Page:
Previous research has found reduced cognitive bias in autistic subjects, which may partially explain the current work’s finding that autistic participants were less affected by social distance and framing of losses and gains.
Research has found that autism screening for toddlers produces many false positives, possibly as high as 82% of positive tests. The rise in autism diagnoses may also be partially explained by “virtual autism,” a mimicking of autistic traits caused by over-exposure to screens such as TVs, video games, tablets, and computers. Some scholars have argued that a business model has been developed around autism diagnoses that exploit people to sell coercive treatments.
Social discounting and its consequences could become much more pronounced as governments worldwide are under increased pressure to pursue policy around concerns such as climate change. With decreased social discounting, people are more likely to forgo luxuries (such as increased carbon use) for the benefit of others.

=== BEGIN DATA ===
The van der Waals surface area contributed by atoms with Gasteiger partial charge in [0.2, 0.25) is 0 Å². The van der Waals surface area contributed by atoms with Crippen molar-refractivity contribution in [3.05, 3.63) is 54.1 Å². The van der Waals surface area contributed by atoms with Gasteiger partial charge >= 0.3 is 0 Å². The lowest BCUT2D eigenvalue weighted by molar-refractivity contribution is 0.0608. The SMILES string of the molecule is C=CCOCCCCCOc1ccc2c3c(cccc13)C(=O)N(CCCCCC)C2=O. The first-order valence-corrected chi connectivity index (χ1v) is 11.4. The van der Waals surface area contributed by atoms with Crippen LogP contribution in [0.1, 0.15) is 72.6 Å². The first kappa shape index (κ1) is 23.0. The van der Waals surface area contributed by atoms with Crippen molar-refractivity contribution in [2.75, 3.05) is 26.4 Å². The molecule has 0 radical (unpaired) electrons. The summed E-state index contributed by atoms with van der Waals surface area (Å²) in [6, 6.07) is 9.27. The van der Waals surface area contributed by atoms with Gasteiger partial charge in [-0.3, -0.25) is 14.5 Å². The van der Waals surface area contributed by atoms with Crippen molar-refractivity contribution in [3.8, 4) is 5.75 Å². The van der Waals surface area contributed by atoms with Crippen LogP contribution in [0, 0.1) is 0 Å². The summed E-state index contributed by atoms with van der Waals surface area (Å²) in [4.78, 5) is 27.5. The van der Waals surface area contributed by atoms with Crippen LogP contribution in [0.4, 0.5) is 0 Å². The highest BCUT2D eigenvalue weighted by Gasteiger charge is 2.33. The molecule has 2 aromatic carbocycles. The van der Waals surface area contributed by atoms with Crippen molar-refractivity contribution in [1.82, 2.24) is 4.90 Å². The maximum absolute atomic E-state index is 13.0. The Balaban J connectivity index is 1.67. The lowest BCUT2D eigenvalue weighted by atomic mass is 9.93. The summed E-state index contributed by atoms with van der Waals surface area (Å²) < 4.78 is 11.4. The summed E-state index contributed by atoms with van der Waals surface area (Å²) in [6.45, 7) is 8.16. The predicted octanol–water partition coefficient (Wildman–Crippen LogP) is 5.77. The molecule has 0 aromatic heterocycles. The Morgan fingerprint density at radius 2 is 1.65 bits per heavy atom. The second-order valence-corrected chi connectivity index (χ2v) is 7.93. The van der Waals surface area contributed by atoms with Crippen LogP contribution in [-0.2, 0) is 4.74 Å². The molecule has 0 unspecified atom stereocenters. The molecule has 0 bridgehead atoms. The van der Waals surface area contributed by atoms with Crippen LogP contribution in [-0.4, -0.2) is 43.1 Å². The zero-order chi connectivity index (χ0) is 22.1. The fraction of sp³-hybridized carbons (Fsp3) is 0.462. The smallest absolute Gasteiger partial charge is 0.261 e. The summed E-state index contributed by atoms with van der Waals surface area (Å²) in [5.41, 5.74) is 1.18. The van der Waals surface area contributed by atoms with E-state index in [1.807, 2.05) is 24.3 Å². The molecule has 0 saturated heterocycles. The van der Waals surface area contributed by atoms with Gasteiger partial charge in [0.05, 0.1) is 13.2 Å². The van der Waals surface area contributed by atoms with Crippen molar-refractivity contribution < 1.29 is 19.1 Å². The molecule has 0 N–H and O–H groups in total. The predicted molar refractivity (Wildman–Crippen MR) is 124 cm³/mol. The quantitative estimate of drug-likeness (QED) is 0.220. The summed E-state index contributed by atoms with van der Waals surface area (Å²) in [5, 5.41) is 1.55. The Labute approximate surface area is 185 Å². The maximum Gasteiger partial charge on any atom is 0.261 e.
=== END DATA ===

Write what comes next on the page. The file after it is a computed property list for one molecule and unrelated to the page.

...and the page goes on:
Forbes, P., Chaliani, I., Schilbach, L. (2022). Autistic adults show enhanced generosity to socially distant others. Preprint (Link)
Editor’s Note: This piece was updated to clarify some limitations of the study and that the study has not been peer reviewed.